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« Another disaster | Main | City website »

Jan 31, 2011


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Why do free-marketeers hate mark-to-market so much?

Seriously. Not being glib this time.

From the article:
"Do for households what the Fed sought for the banks: the Treasury (facilitated by Fed monetary ease and bank capital requirements) finances the banks to restate the principal on current negative-equity mortgage loans, restoring them to new mark-to-market zero-equity baselines"

I heard Ben Stein in person in North Carolina literally days after the fall of Lehman call for more government intervention to save the financial system -- begging people to "remember the lessons of the Depression" (his words) to a chamber of commerce-type crowd. The level of cognitive dissonance displayed made me stand in amazement (I couldn't sit for the rest of the speech).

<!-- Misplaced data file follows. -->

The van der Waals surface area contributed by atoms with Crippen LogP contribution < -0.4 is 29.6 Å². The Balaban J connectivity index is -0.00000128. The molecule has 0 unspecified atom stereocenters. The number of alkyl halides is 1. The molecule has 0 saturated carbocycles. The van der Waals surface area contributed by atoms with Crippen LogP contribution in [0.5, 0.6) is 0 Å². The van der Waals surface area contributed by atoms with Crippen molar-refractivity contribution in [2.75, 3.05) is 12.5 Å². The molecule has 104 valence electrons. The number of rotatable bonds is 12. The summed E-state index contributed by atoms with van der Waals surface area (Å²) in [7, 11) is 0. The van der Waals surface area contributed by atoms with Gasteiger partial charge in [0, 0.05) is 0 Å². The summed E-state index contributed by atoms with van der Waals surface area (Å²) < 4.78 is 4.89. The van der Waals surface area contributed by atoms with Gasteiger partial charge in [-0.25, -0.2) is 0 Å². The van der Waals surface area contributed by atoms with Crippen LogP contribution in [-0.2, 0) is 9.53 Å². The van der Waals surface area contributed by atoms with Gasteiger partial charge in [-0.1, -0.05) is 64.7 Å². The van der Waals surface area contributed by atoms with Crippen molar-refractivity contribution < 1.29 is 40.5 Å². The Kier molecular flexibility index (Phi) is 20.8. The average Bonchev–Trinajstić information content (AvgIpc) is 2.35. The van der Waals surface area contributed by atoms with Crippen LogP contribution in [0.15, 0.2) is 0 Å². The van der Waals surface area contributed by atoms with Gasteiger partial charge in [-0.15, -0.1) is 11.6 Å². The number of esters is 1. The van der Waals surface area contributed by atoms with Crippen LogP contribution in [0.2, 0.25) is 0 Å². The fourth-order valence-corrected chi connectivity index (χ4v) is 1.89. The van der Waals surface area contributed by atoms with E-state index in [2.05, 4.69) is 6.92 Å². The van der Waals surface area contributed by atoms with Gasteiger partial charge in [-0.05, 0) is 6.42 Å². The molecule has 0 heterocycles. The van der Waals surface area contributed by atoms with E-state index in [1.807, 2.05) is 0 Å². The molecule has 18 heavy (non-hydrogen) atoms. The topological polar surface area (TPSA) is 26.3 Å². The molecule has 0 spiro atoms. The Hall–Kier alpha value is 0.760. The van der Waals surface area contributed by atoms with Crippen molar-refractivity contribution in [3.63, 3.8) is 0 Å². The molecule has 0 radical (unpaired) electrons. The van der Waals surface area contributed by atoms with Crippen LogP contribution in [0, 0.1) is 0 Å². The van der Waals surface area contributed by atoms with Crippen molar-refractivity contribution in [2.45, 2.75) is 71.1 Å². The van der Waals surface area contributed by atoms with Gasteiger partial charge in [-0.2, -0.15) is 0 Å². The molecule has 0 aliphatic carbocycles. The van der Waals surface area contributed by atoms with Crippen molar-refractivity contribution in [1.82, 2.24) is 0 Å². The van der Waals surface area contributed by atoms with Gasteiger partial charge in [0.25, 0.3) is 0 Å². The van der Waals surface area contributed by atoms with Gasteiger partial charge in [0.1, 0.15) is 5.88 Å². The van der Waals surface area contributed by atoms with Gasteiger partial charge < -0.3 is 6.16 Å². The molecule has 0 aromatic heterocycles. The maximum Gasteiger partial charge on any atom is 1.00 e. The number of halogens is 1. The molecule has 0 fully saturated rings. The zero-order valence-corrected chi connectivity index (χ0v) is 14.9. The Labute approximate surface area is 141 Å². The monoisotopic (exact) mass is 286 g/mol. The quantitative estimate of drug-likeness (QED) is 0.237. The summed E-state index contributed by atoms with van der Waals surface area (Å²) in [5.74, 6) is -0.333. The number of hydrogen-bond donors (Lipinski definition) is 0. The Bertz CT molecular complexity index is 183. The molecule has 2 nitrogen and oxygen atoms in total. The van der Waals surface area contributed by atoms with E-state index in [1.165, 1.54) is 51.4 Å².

Setting aside why I was bothering listening to a Ben Stein talk, why are certain camps STILL so averse to mark-to-market -- at least now in 2011 if not back in 2008?

Ed Cone

Kudlow was another bold brave soul who begged uncle to help the poor bankers.

Andrew Brod

That 23% figure is impressive, in a bad way. But for how many of those homeowners does it actually matter? Quite a few, I'm sure. The economy still sucks. But does it matter for all of them?

Suppose I owe more than my house is worth, i.e. I'm "underwater." But suppose also that I've managed to keep my job and am making my monthly payments just as before. I may have made a bad deal, but as long as I'm not unemployed, I can keep servicing my debt regardless of the shrunken capital value. I might even be able to keep it up until my home's value puts me back above water. Moreover, my demand for goods is not restrained by being underwater (though it might be restrained simply because the economy sucks and I'm reluctant to spend much).

I'm not arguing against mortgage-debt modification. I'm just curious about what's behind that 23% number.

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